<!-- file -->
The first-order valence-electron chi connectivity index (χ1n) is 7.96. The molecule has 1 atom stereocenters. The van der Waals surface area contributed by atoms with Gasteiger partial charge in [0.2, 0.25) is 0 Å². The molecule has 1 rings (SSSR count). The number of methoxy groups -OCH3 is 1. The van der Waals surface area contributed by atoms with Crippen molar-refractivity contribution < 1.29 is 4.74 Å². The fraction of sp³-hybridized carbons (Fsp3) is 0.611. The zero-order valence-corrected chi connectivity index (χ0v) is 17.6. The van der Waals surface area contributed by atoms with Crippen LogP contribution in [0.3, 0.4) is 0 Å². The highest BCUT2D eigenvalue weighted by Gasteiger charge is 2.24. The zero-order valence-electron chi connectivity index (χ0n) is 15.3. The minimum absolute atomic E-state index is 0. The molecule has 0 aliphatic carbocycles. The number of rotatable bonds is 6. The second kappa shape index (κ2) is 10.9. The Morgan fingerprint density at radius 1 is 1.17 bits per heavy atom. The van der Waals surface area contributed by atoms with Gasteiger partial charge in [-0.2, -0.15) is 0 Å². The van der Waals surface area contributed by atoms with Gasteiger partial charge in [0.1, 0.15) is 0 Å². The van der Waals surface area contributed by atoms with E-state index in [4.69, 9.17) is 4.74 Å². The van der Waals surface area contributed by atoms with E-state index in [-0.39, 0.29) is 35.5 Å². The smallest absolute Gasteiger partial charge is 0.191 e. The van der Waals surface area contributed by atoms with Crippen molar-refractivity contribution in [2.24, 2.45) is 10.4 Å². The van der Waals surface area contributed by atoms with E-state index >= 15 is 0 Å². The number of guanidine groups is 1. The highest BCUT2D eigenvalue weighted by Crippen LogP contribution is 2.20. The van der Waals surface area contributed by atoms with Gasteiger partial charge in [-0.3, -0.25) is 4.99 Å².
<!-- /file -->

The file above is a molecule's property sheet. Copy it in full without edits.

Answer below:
The first-order valence-electron chi connectivity index (χ1n) is 7.96. The molecule has 1 atom stereocenters. The van der Waals surface area contributed by atoms with Gasteiger partial charge in [0.2, 0.25) is 0 Å². The molecule has 1 rings (SSSR count). The number of methoxy groups -OCH3 is 1. The van der Waals surface area contributed by atoms with Crippen molar-refractivity contribution < 1.29 is 4.74 Å². The fraction of sp³-hybridized carbons (Fsp3) is 0.611. The zero-order valence-corrected chi connectivity index (χ0v) is 17.6. The van der Waals surface area contributed by atoms with Crippen LogP contribution in [0.3, 0.4) is 0 Å². The highest BCUT2D eigenvalue weighted by Gasteiger charge is 2.24. The zero-order valence-electron chi connectivity index (χ0n) is 15.3. The minimum absolute atomic E-state index is 0. The molecule has 0 aliphatic carbocycles. The number of rotatable bonds is 6. The second kappa shape index (κ2) is 10.9. The Morgan fingerprint density at radius 1 is 1.17 bits per heavy atom. The van der Waals surface area contributed by atoms with Gasteiger partial charge in [-0.2, -0.15) is 0 Å². The van der Waals surface area contributed by atoms with Gasteiger partial charge in [0.1, 0.15) is 0 Å². The van der Waals surface area contributed by atoms with E-state index in [4.69, 9.17) is 4.74 Å². The van der Waals surface area contributed by atoms with E-state index in [-0.39, 0.29) is 35.5 Å². The smallest absolute Gasteiger partial charge is 0.191 e. The van der Waals surface area contributed by atoms with Crippen molar-refractivity contribution in [2.24, 2.45) is 10.4 Å². The van der Waals surface area contributed by atoms with E-state index >= 15 is 0 Å². The number of guanidine groups is 1. The highest BCUT2D eigenvalue weighted by Crippen LogP contribution is 2.20. The van der Waals surface area contributed by atoms with Gasteiger partial charge in [-0.3, -0.25) is 4.99 Å².